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22.06.2019 | KNEE Open Access

Age, gender, quadriceps strength and hop test performance are the most important factors affecting the achievement of a patient-acceptable symptom state after ACL reconstruction

Knee Surgery, Sports Traumatology, Arthroscopy
Riccardo Cristiani, Christina Mikkelsen, Gunnar Edman, Magnus Forssblad, Björn Engström, Anders Stålman
Wichtige Hinweise

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To assess the percentage of patients achieving an acceptable symptom state 2 years after primary anterior cruciate ligament reconstruction (ACLR) and to identify factors affecting its achievement, in a large cohort.


Patients who underwent primary ACLR at Capio Artro Clinic, Stockholm, Sweden, from 2005 to 2015, were identified in our clinic registry. Patients who had completed the Knee injury and Osteoarthritis Outcome Score (KOOS) at the 2-year follow-up were included. The primary outcome was the achievement of a patient-acceptable symptom state (PASS) for each KOOS subscale. A multivariate logistic regression analysis was used to determine whether patient age, gender, time from injury to surgery, pre-injury Tegner activity level, graft type, cartilage injury, the presence of medial meniscus (MM) or lateral meniscus (LM) resection or repair and the recovery of 6-month symmetrical (limb symmetry index [LSI] of ≥ 90%) isokinetic quadriceps or hamstring strength and single-leg-hop test performance were factors associated with the achievement of a PASS for each KOOS subscale.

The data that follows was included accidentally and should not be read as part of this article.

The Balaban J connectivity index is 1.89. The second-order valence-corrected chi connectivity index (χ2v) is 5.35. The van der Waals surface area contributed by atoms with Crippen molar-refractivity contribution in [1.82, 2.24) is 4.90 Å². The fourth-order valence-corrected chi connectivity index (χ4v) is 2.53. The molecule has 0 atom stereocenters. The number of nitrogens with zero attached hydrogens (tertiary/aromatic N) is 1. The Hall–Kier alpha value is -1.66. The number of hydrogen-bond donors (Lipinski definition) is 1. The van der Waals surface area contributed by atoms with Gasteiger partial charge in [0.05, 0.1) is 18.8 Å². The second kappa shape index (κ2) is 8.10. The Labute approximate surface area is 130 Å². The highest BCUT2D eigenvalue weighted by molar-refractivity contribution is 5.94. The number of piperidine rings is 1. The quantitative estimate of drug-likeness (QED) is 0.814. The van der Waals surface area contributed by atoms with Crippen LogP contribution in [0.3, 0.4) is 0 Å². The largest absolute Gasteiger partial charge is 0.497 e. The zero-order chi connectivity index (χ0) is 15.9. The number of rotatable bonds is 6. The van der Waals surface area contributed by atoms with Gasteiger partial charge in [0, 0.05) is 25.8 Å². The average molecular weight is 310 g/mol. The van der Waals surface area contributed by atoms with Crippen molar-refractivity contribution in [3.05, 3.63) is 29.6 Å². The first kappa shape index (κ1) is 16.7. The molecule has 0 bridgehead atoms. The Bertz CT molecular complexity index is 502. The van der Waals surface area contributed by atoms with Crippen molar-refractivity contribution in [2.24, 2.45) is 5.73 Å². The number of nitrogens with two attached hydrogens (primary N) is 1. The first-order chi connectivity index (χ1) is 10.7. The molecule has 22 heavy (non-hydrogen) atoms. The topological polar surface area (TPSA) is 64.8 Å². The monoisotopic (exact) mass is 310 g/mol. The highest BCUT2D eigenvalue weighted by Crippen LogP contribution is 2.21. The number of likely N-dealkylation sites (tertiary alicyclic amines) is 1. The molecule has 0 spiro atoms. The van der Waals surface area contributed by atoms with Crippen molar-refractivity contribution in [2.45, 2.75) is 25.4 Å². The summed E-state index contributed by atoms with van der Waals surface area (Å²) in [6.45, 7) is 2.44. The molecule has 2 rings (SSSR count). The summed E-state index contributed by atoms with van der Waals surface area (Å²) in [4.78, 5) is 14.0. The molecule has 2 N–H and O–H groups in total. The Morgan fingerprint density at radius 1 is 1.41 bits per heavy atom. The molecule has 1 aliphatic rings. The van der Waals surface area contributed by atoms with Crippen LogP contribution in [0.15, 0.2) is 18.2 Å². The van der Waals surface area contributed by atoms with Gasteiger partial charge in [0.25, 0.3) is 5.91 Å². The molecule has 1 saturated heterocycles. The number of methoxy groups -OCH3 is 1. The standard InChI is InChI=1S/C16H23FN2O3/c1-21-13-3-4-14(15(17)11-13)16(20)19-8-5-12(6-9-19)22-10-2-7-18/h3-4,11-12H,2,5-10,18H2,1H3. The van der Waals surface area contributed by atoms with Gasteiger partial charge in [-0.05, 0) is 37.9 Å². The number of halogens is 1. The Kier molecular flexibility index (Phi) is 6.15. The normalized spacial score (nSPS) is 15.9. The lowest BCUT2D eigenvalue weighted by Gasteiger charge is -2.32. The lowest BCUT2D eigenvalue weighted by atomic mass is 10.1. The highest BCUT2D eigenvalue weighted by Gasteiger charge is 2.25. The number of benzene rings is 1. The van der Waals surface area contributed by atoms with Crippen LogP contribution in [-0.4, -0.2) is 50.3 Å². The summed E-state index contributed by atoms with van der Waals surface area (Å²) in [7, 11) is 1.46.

A total of 2335 primary ACLRs were included. More than 60% of the patients reported a PASS on four of the five KOOS subscales. Age ≥ 30 years and an LSI of ≥ 90% for 6-month isokinetic quadriceps strength increased the odds of achieving a PASS across all KOOS subscales. Female gender reduced the odds of achieving a PASS on the Pain (OR 0.76; 95% CI 0.62–0.94; P = 0.01), activities of daily living (ADL) (OR 0.79; 95% CI 0.64–0.97; P = 0.02) and sport and recreation (OR 0.72; 95% CI 0.58–0.89; P = 0.003) subscales. The presence of an MM repair reduced the odds of achieving a PASS on the Pain (OR 0.59; 95% CI 0.36–0.96; P = 0.03) subscale. Hamstring tendon (HT) autograft rather than bone-patellar tendon-bone (BPTB) autograft showed increased odds (OR 2.02; 95% CI 1.31–3.10; P = 0.001), whereas a cartilage injury showed reduced odds (OR 0.73; 95% CI 0.55–0.97; P = 0.03) of achieving a PASS on the sport and recreation subscale. An LSI of ≥ 90% for 6-month single-leg-hop test performance increased the odds of achieving a PASS on the ADL (OR 1.37; 95% CI 1.09–1.71; P = 0.005), Sport and Recreation (OR 1.40; 95% CI 1.11–1.77; P = 0.004), and quality of life (OR 1.28; 95% CI 1.00–1.63; P = 0.04) subscales.


More than 60% of the patients reported an acceptable symptom state on four of the five KOOS subscales 2 years after primary ACLR. Age ≥ 30 years and female gender were the non-modifiable factors that consistently increased and reduced, respectively, the odds of achieving a PASS. A symmetrical 6-month isokinetic quadriceps strength and single-leg-hop test performance were the modifiable factors that consistently increased the opportunity of achieving a PASS 2 years after primary ACLR.

Level of evidence


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